New York, NY (October 22, 2013)—In our increasingly insular recording environments, the skills needed to be a pro-level mastering engineer are still best learned via formal education and mentoring. Arguably there is no practice within the art of music production that demands more responsibility, and undoubtedly, responsibility is a learned trait.
Encouraging these educational and mentor experiences, the 135th AES Convention provided a variety of mastering-associated Workshops and Tutorials. Most notable was Saturday’s “How Are We Learning Mastering: Teaching Mastering: The Next Wave,” where Jonathan Wyner of Berklee College of Music pondered, “What does ‘Experienced Mastering Engineer’ mean?” Joined by respected mastering engineers Scott Hull and Mike Wells, the trio discussed their own practices, the importance of education, the skills and philosophy they impart to their chosen apprentices, and why such collaborative practices remain essential to the craft.
“Should I just go out and start doing it?” posed Wyner. “Well, there certainly are those renaissance men and women. But education is where people go to receive the initial direction they need. I don’t believe someone is born with the ability to be a mastering engineer, and wielding a device is part of the discipline, but only a small portion for a host of reasons.”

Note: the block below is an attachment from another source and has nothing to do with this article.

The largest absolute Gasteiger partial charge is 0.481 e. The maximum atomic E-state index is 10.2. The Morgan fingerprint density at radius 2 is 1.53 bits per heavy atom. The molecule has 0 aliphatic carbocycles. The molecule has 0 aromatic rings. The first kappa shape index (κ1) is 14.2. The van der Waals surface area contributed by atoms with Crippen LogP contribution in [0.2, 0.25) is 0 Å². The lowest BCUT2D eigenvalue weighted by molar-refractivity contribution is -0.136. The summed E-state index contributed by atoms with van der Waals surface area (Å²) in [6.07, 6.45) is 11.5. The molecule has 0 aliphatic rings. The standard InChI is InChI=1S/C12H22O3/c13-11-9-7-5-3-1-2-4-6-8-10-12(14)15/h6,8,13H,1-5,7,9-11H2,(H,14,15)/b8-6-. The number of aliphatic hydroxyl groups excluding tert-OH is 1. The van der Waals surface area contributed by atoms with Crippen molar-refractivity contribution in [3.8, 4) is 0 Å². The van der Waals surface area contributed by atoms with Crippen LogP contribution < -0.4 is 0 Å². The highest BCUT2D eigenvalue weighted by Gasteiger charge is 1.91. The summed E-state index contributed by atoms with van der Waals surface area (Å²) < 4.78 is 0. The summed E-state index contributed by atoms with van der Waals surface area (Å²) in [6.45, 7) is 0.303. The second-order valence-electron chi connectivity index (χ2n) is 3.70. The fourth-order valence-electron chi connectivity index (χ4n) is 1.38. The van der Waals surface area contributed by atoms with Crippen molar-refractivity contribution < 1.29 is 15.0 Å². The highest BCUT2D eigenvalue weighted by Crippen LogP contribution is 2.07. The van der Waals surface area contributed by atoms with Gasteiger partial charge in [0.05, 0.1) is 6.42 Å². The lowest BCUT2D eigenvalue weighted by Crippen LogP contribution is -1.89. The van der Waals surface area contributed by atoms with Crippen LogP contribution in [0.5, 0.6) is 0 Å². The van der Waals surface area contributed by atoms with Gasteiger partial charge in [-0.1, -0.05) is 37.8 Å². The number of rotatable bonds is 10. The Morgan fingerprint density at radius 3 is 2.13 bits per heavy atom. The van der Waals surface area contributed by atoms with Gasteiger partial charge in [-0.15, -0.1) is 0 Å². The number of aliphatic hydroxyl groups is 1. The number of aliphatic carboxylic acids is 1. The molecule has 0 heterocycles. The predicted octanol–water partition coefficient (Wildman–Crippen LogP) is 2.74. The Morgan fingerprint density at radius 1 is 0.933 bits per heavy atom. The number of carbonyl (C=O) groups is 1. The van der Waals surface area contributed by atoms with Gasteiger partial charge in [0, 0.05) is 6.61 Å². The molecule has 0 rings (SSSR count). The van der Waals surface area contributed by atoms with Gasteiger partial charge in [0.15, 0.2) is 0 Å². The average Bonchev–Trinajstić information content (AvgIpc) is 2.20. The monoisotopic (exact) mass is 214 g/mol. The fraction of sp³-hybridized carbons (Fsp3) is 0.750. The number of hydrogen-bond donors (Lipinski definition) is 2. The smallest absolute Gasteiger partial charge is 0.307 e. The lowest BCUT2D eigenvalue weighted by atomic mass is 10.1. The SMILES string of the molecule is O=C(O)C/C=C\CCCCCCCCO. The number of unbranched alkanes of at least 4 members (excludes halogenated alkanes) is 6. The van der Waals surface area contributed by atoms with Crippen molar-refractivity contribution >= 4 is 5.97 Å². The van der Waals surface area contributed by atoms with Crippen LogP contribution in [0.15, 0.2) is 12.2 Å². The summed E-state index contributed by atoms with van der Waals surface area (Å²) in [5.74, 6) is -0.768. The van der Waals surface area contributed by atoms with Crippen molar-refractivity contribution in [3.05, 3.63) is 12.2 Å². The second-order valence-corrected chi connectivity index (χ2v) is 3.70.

Hull agreed, offering his views of a modern mastering engineer’s minimum requirements. “It will be someone that has completed, or nearly completed, a four-year audio program,” he said. “They should have some studio etiquite, too.” Springboarding into a mastering career will be impeded by “misplaced egos and misplaced expectations. I still have to be in a room with you,” he added.
Along the same lines as Malcolm Gladwell’s “10,000 hours” theory, Wyner emphasized practice. “The best example [of preparation] involves ear training,” he explained. “It’s not something we can’t [teach] online, or even over 15 weeks of instruction. It takes a lifetime. If you asked any mastering engineer walking around the show, I believe they would say they were still developing their own ears. This also points to the need for a broader education.”
The convention offered more insights into the art of mastering, with events such as the “Mastering Our Future Music” Workshop, hosted by Rob Toulson along with mastering engineers Mandy Parnell, Michael Romanowski and Jonathan Shakhovskoy; and “Platinum Mastering: The State of Mastering, moderated by Bob Ludwig.